Using Divi’s Fashion Layout Pack to Create an Online Store with WooCommerce

Last Updated on May 16, 2024 by 19 Comments

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Using Divi’s Fashion Layout Pack to Create an Online Store with WooCommerce
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Divi’s new Fashion Layout Pack has a great setup for any online store. The integration of the shop module and the organization of the page layouts give you a significant headstart. But in order to get this layout up and running as a functional online store, we need the WooCommerce plugin. And, you may be surprised at just how well Divi and WooCommerce work together.

In this tutorial, I’m going to show you how to create an online store using Divi’s Fashion layout pack using Woocommerce. I’ll walk you through how to properly setup your layouts to be customized, how to bring the shop page to life with Woocommerce integration, and some tips on how to use elements of your layout and the theme customizer to style Woocommerce pages.

The Setup

For the sake of time, I’m going to start this tutorial with certain steps already completed.

1. Install and activate the Divi Theme
2. Install and activate WooCommerce
3. Download the Fashion Layout Pack and Import the Fashion_All.json file to your Divi Theme Library.
4. Create new pages for each layout.
5. Create your primary menu.

If you are confused by the setup listed above, you can find more detailed instructions on how to setup your layout properly by checking out these 10 steps for using a layout pack for your new project.

Once you have completed the 5 steps above, you are ready to start.

The Sneak Peek

Here is a peek at some of the WooCommerce pages you will be creating.

shop page

Cart page

My Account Page

Using Divi’s Fashion Layout Pack to Create an Online Store with WooCommerce

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Change your Global Accent Color

To start things off, we are going to change the global accent color for the Divi Theme. Changing the global accent color to match your layout is always a good idea, but it is also the easiest way to match your WooCommerce pages with your color scheme without having to use custom CSS. You will notice this accent color being used to style elements on every one of your WooCommerce pages like the single product page, cart page, etc…

To change the Global Accent Color, go to the Theme Customizer and navigate to General Settings > Layout Settings and find the Theme Accent Color option at the bottom.

I’m using this pink color from the layout: #fc7086

change accent color

Then, once you change it, save & publish your settings and refresh your page to allow the accent color to update other settings within the customizer.

Update Typography Settings in the Theme Customizer

Since WooCommerce uses your default theme customizer settings to style the text for each of its pages, you will want to make sure you match the typography used on your layouts with the typography settings in the theme customizer.

To update your typography, go to Divi > Theme Customizer > General Settings > Typography and update the following:

Body Text Size: 16px
Body Line Height: 1.9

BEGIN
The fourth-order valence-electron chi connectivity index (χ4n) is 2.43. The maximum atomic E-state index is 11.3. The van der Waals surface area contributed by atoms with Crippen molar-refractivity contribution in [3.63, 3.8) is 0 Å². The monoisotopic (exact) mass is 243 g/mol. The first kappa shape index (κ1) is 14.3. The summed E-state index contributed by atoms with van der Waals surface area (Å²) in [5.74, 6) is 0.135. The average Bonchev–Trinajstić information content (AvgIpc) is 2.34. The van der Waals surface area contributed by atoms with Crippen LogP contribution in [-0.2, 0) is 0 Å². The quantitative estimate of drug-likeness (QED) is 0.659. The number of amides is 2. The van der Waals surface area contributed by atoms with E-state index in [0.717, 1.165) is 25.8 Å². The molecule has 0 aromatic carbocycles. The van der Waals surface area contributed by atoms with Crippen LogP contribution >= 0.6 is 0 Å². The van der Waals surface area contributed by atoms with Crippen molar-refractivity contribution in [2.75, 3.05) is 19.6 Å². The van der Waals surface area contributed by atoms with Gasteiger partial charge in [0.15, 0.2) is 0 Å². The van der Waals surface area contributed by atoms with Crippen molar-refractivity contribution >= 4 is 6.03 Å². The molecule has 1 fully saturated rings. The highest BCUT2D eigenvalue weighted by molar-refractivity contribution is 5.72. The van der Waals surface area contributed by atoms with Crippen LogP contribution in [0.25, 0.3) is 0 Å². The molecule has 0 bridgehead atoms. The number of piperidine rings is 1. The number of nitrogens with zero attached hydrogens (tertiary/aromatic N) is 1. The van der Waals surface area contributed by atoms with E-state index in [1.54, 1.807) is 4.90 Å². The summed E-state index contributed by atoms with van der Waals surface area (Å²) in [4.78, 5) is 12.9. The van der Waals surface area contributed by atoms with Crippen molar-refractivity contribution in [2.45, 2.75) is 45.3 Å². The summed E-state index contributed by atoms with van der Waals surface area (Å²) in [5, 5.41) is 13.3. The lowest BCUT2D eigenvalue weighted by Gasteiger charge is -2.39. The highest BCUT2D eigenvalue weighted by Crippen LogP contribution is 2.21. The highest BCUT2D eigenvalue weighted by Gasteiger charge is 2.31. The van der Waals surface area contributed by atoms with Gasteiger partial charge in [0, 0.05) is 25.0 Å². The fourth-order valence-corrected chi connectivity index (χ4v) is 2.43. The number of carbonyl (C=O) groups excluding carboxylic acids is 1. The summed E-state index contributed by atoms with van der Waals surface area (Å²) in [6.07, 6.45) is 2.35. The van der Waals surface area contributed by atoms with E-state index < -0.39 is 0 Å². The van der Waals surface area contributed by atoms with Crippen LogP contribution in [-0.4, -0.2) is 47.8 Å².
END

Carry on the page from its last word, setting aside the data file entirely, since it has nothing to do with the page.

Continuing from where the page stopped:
Header Text Size: 42
Header Font Style: B
Header Font: Playfair Display
Body Font: Poppins
Body Link Color: [if you updated your global accent color, this color should show up here]

update typography

Set WooCommerce Shop Page

WooCommerce allows you to set which page you want to be your base shop page. This page should include all product categories so that users will know everything your shop has to offer. Since our layout has a shop page, let’s go ahead and make this our base shop page.

From your WordPress Dashboard, go to WooCommerce > Settings and click the Products tab at the top of the page. In the menu directly below the tab, select Display. Then select the Shop Page to the “Shop” page you created with the new shop page layout from the fashion layout pack.

change shop page

Then save changes.

Add Products to your Store

You may have noticed that your Shop Page, despite having two shop modules, doesn’t show any products. Well obviously you need to add products first. To add a new product to your store, go to your WordPress dashboard and follow these steps:

1. Navigate to Products > Add New
2. Enter Product Name
3. Enter Description for Product
4. Enter Price of Product
5. Enter Short Description for Product
6. Add Three New Categories (Summer, Featured, and On Sale)
7. Select the category for your Product (in this case it would be Summer)
8. Add Product Image
9. Publish/Update Product

add new product

Assign Categories to your Products

As you repeate the steps above to create more new products, make sure to assign a category to each one (#7 in the steps listed above). For this tutorial, I’ve added 6 products under the category “Summer”, 6 products under the category “Featured”, and 1 product under the category “On Sale”.

Update Shop Modules on the Shop Page

Now that you have your products created, you can add these products to your shop page. As I mentioned before, the shop page layout already has shop modules built in to the layout. There is one under the Summer section and one under the Featured section.

Go to the shop page and deploy the visual builder. Then hover over the shop module (currently not showing any products) under the row containing the Summer Fashion headline and click on module settings.

click module settings

Update the settings to include only the category “Summer”.

add summer category

Now you should see all the products added with the category summer.

Next, find the shop module under the featured Products Headline and update the settings to include only the Featured category.